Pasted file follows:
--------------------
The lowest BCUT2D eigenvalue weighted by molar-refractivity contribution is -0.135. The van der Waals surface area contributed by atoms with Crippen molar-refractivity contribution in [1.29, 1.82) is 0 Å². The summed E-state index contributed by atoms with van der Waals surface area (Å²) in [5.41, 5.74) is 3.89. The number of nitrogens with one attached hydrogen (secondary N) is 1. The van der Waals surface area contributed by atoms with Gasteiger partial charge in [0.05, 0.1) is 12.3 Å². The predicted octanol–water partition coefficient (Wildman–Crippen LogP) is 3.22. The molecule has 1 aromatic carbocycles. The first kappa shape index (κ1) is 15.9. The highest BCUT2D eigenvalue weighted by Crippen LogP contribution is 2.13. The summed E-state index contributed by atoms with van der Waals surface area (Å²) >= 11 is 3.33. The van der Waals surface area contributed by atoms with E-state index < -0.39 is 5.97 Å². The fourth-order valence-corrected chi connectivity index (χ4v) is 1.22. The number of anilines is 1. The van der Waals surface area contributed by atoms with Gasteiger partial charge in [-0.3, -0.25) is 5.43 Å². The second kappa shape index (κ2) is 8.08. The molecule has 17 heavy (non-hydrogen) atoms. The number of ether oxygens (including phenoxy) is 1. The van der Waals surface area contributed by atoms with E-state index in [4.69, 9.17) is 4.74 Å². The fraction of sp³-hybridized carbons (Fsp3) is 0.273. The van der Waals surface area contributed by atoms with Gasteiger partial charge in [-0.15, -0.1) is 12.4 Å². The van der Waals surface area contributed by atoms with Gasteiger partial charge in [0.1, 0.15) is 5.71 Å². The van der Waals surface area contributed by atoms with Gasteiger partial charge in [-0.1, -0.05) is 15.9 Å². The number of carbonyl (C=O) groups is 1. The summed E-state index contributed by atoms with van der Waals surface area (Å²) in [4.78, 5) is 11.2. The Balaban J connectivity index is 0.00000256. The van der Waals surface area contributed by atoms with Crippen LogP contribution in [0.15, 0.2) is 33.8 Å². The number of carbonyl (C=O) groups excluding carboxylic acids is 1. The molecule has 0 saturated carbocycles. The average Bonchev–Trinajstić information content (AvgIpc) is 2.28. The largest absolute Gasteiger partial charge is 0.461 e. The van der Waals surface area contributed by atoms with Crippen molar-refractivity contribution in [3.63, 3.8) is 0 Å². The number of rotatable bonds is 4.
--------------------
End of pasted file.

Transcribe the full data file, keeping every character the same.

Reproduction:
The lowest BCUT2D eigenvalue weighted by molar-refractivity contribution is -0.135. The van der Waals surface area contributed by atoms with Crippen molar-refractivity contribution in [1.29, 1.82) is 0 Å². The summed E-state index contributed by atoms with van der Waals surface area (Å²) in [5.41, 5.74) is 3.89. The number of nitrogens with one attached hydrogen (secondary N) is 1. The van der Waals surface area contributed by atoms with Gasteiger partial charge in [0.05, 0.1) is 12.3 Å². The predicted octanol–water partition coefficient (Wildman–Crippen LogP) is 3.22. The molecule has 1 aromatic carbocycles. The first kappa shape index (κ1) is 15.9. The highest BCUT2D eigenvalue weighted by Crippen LogP contribution is 2.13. The summed E-state index contributed by atoms with van der Waals surface area (Å²) >= 11 is 3.33. The van der Waals surface area contributed by atoms with E-state index < -0.39 is 5.97 Å². The fourth-order valence-corrected chi connectivity index (χ4v) is 1.22. The number of anilines is 1. The van der Waals surface area contributed by atoms with Gasteiger partial charge in [-0.3, -0.25) is 5.43 Å². The second kappa shape index (κ2) is 8.08. The molecule has 17 heavy (non-hydrogen) atoms. The number of ether oxygens (including phenoxy) is 1. The van der Waals surface area contributed by atoms with E-state index in [4.69, 9.17) is 4.74 Å². The fraction of sp³-hybridized carbons (Fsp3) is 0.273. The van der Waals surface area contributed by atoms with Gasteiger partial charge in [-0.15, -0.1) is 12.4 Å². The van der Waals surface area contributed by atoms with Gasteiger partial charge in [0.1, 0.15) is 5.71 Å². The van der Waals surface area contributed by atoms with Gasteiger partial charge in [-0.1, -0.05) is 15.9 Å². The number of carbonyl (C=O) groups is 1. The summed E-state index contributed by atoms with van der Waals surface area (Å²) in [4.78, 5) is 11.2. The Balaban J connectivity index is 0.00000256. The van der Waals surface area contributed by atoms with Crippen LogP contribution in [0.15, 0.2) is 33.8 Å². The number of carbonyl (C=O) groups excluding carboxylic acids is 1. The molecule has 0 saturated carbocycles. The average Bonchev–Trinajstić information content (AvgIpc) is 2.28. The largest absolute Gasteiger partial charge is 0.461 e. The van der Waals surface area contributed by atoms with Crippen molar-refractivity contribution in [3.63, 3.8) is 0 Å². The number of rotatable bonds is 4.